Just in time manufacturing also allows for forecasting errors through its leading-edge forecasting systems. Should Uniqlo fall foul of their predictions it can manufacture new items in its factories instantly. The surplus items are sold at a 20-30% discount during their special sales periods.
Zara adopted this automotive business model, renaming it Lean manufacturing, and created a new business model for its high-fashion items (their more classic pieces are produced in Asia).
Their ability to utilise this famous supply-chain inventory strategy so successfully is based on a number of things.
Many of their manufacturing units are based within a 20-minute drive from their design team, product developers, and management. This is unusual when you consider that the majority of fashion producers, such as GAP, LV, Marc by Marc Jacobs and Gucci all separate their design and management infrastructure from their factories and outsource many of their core entry price point products to Indonesia, China and Vietnam.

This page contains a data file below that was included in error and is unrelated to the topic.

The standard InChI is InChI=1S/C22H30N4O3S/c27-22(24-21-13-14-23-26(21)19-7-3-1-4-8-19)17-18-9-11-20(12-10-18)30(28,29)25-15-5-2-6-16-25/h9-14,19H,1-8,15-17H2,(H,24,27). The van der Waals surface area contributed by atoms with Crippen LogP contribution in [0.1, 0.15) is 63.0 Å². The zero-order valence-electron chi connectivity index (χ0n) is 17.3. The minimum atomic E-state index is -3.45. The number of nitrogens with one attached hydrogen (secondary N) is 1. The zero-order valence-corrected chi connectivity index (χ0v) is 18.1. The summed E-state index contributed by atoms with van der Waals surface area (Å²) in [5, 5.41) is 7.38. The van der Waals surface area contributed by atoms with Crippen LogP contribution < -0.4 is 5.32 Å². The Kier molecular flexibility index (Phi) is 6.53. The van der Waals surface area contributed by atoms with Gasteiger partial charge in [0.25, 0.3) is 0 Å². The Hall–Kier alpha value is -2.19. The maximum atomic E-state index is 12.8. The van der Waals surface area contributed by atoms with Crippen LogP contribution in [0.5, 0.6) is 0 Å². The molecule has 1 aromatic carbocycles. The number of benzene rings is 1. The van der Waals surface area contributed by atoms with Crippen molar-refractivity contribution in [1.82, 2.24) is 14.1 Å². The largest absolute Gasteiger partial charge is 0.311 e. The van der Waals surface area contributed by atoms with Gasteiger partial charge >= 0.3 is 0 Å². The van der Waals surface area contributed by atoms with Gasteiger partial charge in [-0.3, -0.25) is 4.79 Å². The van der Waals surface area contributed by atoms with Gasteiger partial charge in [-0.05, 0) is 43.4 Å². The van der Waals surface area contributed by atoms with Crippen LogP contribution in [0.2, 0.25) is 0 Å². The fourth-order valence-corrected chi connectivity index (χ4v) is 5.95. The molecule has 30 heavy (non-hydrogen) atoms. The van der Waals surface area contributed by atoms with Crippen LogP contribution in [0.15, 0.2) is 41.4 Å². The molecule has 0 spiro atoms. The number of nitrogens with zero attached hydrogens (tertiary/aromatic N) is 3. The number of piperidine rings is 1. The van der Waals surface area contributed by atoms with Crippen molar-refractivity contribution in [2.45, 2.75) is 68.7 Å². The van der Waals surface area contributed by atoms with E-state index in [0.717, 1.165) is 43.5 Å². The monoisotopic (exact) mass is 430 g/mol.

These countries are selected because their manufacturing costs are attractive and the long production lead times enable the goods to be shipped by sea thus reducing costs further. Another factor behind this choice is that these brands have a specific theme that is relatively unique to their company. This means that they produce vast amounts of items, in bulk, and based on the same types of clothing that reflect their brand ideology or theme. They are only interested in creating or maintaining fashion trends and can predict, far in advance, what their customers will want to wear. They have a very specific handwriting that has evolved to become their signature look. They will generally design their entire range for the following season and send it overseas to be manufactured. Their supply chain looks like this:
- Design the full range
- Manufacture in bulk